Visualization of Unsharp Data – Roads to Sharp Formulations
In the past several attempts have been made to develop techniques for visualizing fuzzy spatial and spatio-temporal data.
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In the past several attempts have been made to develop techniques for visualizing fuzzy spatial and spatio-temporal data. Most of these techniques are rather heuristic and just qualitative. In this talk I will discuss how uncertainty visualization can be put on a firm ground and can be made quantitative by building on established methods for representation, quantification and propagation of uncertainties. This will be illustrated on the example of iso-contours of a scalar field that is affected by uncertainties. For this - in a probabilistic formulation - fuzzy analogues of sharp iso-contours are defined and computed by employing a Monte-Carlo method. Furthermore, applications shall be discussed, like visualization of results from ensemble simulations in climate research.
Hans-Christian Hege is head of the Visualization and Data Analysis Department at Zuse Institute Berlin (ZIB). After studying physics and mathematics, he performed research in computational physics and quantum field theory at Freie Universität Berlin (1984-1989). Then, he joined ZIB, initially as a scientific consultant for high-performance computing and then as head of the Scientific Visualization Department, which he started in 1991. His group performs research in visual data analysis and develops visualization software such as Amira and Biosphere3D. He is also the co-founder of Mental Images (1986), Indeed-Visual Concepts (1999) (now Visage Imaging), and Lenné3D (2005). He taught as a guest professor at Universitat Pompeu Fabra, Barcelona, and as honorary professor at the German Film School (University for Digital Media Production). His research interests include many branches in visual computing as well as applications in life sciences, natural sciences and engineering.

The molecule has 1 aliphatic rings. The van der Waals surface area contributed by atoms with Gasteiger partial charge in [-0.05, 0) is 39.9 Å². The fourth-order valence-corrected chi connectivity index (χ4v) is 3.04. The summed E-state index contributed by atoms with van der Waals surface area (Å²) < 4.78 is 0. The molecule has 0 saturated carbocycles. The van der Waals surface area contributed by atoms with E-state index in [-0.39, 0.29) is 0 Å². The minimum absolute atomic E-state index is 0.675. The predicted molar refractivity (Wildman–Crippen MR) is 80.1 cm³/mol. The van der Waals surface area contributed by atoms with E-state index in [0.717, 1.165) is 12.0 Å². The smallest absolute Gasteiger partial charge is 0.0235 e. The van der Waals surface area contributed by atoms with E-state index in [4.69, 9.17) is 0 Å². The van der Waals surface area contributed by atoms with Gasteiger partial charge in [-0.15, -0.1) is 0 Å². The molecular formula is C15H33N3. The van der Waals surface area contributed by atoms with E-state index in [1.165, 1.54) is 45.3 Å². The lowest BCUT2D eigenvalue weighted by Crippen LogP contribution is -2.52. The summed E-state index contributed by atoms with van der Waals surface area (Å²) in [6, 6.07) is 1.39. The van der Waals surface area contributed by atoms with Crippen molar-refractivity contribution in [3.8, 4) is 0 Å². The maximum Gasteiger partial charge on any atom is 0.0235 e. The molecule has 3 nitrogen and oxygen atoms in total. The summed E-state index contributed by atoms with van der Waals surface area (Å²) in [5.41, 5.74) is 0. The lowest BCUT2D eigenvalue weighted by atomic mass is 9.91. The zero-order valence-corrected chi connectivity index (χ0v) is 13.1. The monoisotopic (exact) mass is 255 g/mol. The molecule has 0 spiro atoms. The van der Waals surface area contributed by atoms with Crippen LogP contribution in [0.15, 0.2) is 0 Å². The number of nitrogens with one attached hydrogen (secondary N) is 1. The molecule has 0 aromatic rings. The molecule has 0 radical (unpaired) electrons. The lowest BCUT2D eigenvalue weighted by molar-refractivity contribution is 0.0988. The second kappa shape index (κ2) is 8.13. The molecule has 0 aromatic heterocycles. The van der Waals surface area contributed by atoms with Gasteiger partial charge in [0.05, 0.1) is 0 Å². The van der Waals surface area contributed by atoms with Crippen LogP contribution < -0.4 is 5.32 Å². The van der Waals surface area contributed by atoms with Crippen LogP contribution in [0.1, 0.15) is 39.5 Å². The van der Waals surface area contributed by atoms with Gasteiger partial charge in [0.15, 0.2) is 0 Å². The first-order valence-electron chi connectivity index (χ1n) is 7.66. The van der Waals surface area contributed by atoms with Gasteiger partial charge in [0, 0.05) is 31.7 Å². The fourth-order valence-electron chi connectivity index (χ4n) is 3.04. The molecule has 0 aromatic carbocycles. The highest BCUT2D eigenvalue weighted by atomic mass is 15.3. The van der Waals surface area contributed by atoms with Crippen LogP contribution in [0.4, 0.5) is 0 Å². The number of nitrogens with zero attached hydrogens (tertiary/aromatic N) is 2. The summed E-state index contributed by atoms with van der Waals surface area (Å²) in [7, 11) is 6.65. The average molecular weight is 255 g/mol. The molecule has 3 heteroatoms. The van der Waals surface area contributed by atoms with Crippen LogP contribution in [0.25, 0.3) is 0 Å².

This lecture is organized by the Computer Graphics Group at the Institute of Computer Graphics and Algorithms. Supported by the Austrian Computer Society (OCG).
- Hans-Christian Hege, Zuse Institute Berlin (ZIB)
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